What Vin Scully Means to Me


I’ve been blessed with a few things that I’ve been able to count on my entire life. My parents. My family. And Vin Scully.

We’ve always rooted for Dodger Blue. Memories of hanging out in the backyard or stuck in traffic, listening to Vinny on the radio. Sitting in my Grandpa’s living room in the former orchard lands east of San Bernardino messing with the bunny ears to get the static-y signal just right so we can watch the game and hear Vinny Scully give the play-by-play.

The first time I heard about a young pitcher from Sonora, Mexico, named Fernando Valenzuela was from listening to Vin. I learned about pitchers and players like Orel Hershiser and Steve Sax, and Dodgers legends like Roy Campanella, Sandy Koufax and of course Jackie Robinson. And then there was Vin Scully’s 1988 World Series Game One call of Kirk Gibson’s walk off home run against Dennis Eckersley and the Oakland A’s, judged by many to be the most dramatic home run ever. So iconic, memorable and incredible.

As I’ve grown older, my focus on baseball has waxed and waned. Other interests consumed my time. But through the ebbs and flows, I always came back to the national pastime, always came back to the Dodgers. Always came back to Vin.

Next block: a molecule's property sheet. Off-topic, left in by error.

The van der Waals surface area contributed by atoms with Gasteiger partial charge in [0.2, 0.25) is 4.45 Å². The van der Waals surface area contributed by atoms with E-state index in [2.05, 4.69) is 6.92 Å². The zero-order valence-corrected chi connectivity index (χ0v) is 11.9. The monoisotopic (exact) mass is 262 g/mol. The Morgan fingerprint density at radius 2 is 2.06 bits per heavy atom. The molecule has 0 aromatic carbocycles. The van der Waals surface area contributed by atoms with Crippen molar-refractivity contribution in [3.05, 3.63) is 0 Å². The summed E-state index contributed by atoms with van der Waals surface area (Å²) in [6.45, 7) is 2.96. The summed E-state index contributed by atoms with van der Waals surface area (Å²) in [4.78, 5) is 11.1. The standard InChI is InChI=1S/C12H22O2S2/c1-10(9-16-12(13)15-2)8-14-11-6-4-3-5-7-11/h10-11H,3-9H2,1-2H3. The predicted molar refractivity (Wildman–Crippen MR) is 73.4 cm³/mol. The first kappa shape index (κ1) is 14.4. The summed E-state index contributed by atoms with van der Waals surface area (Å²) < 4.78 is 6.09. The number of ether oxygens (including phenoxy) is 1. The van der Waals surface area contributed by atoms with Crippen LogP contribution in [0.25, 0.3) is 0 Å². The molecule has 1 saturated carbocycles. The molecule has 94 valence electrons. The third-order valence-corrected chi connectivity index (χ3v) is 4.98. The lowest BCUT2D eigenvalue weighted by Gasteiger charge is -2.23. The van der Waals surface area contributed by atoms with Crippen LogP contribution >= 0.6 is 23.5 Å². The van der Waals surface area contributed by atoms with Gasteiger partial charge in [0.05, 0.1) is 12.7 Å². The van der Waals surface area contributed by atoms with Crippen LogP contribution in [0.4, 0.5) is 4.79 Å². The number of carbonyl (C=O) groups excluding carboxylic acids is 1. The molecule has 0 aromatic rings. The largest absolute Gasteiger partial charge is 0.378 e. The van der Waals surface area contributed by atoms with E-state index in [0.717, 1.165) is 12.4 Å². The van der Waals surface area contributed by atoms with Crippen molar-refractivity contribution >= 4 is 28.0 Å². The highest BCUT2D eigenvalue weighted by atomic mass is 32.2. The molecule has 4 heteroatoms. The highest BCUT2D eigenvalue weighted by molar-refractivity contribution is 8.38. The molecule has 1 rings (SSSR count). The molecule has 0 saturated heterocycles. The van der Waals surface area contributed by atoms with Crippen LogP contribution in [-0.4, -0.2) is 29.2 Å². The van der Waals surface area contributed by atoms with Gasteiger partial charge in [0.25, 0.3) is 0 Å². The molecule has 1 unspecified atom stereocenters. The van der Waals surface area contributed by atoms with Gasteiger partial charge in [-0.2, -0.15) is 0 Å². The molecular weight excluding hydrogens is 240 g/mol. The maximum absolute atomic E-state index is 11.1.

The Dodgers have been a baseball organization for over 130 years, and for over half of that time Vin Scully has been their announcer.

I’ve been blessed to be able to raise a son whose interest in baseball and the Dodgers rivals mine (also his interests in the A’s and the Mexican National Team, too!). I think back to all those days gone by in LA listening to Vin Scully call the game on the radio while we were in the backyard. I think about all the times I’m made an excuse to grill outside my own Oakland home, just so I can stream Vinny on my Bluetooth speakers. I think about how often I’ve been able to share these same experiences with my boy. And while I will always savor the last Dodgers home game Vin Scully will ever call, I will do so happy—happy for all the life and love of the game he gave me (and my son!), happy that my family got to go to Dodger Stadium Saturday night and see Vin lead the crowd with “Take Me Out to the Ballgame”, and happy knowing a man who has given 67 YEARS of his life talking and sharing the Dodgers with us fans will finally be able to turn off his mic and spend his golden years with his own family and friends, talking about baseball or whatever he wants to talk about.

We won’t always have Vin, but we’ll always have the memories, and we’ll be that much better off knowing he was in our lives.

Thank you, Vin Scully.


Joel Tena is a proud father, husband, son, Mexican. When he’s not lovingly arguing with his son as to who should be Barcelona’s starting goalkeeper, he’s in the streets of Oakland fighting for social, racial, and economic justice. He tweets from @joeltena.